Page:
Dictionary of National Biography, 1885-1900/Maton, Robert
MATON, ROBERT (1607–1653?), divine, was the second son of William Maton of North Tidworth, Wiltshire, and his wife Thomazin, daughter of William Hayter of Langford. He was born in 1607, probably at North Tidworth, but the registers previous to 1700 have been destroyed. He entered as a commoner at Wadham College, Oxford, in Michaelmas term 1623, aged about sixteen, matriculated 3 Nov. 1626, proceeded B.A. 25 Oct. 1627, and M.A. 10 June 1630 (Gardiner). Taking holy orders he was presented to a living, but in what county is uncertain. Wood (Athenæ Oxon.) says that he was always at heart a ‘millenary,’ but that he never made public his views until the rebellion, in which he saw a possibility of their fulfilment. He published in 1642 ‘Israel's Redemption, or the Propheticall History of our Saviour's Kingdom on Earth,’ &c., and ‘Gog and Magog, or the Battle of the Great Day of God Almightie,’ London, 1642; 2nd edit. 1646. The former work led him into some controversy, and in 1644 a reply, entitled ‘Chiliasto Mastix, or the Prophecies … vindicated from the Misinterpretations of the Millenaries, and specially of Mr. Maton,’ &c., was published at Rotterdam by Alexander Petrie, minister of the Scots church there. Maton remained an ardent believer in the literal meaning of scriptural prophecy, and in 1646 he published, in reply to Petrie, ‘Israel's Redemption Redeemed, or the Jewes generall and miraculous Conversion to the Faith of the Gospel, and Returne into their owne Land; and our Saviour's Personall Reigne on Earth cleerly proved.’ He endeavours here to show the ‘proper sense of the plagues contained under the Trumpets and Vialls.’ Wood wrongly says (ib. iii. 409) that Petrie wrote a second reply. Maton's book was republished (London, 1652) under a new title, ‘Christ's Personall Reigne on Earth One Thousand Yeares. … The Manner, Beginning, and Continuation of His Reigne clearly proved by many plain Texts of Scripture,’ &c. It was again republished as ‘A Treatise of the Fifth Monarchy’ (1655), with a portrait of Maton by Cross (Granger). Though not apparently openly connected with the Fifth-monarchy men, Maton was doubtless in sympathy with them. Of his death we have no record.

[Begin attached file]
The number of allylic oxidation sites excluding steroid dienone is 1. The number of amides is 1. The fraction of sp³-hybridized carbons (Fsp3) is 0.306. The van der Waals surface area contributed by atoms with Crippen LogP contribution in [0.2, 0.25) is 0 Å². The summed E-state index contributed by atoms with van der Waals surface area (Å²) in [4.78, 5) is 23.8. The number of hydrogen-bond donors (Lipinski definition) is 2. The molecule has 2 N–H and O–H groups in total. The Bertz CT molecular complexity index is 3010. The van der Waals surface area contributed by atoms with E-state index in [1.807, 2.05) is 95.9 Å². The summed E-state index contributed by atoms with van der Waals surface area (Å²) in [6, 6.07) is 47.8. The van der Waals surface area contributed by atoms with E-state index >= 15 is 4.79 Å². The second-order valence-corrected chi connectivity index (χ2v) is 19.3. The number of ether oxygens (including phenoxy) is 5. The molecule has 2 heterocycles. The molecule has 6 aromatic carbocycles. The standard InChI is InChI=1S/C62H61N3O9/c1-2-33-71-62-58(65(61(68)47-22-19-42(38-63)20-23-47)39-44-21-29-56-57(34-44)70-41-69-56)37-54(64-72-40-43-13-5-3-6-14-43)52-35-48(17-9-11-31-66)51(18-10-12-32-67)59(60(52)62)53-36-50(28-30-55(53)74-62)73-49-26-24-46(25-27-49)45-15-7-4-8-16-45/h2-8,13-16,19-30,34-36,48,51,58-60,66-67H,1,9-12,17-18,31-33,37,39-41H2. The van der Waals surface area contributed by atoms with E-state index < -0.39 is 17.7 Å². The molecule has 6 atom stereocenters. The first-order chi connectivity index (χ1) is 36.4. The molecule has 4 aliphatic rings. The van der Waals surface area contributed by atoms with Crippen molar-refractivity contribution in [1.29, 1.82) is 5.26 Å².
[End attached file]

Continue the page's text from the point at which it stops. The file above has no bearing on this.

[Wood's Athenæ Oxon. ed. Bliss, iii. 409; Granger's Biog. Hist. of England, iii. 52; Steven's Hist. of the Scottish Church in Rotterdam, Edinburgh, 1832, pp. 12–14; Gardiner's Registers of Wadham Coll. Oxford, pp. 70–1; Sir Thomas Phillipps's Visitatio Heraldica Com. Wilt., 1828, catalogued under ‘Wilts,’ for Maton's pedigree.]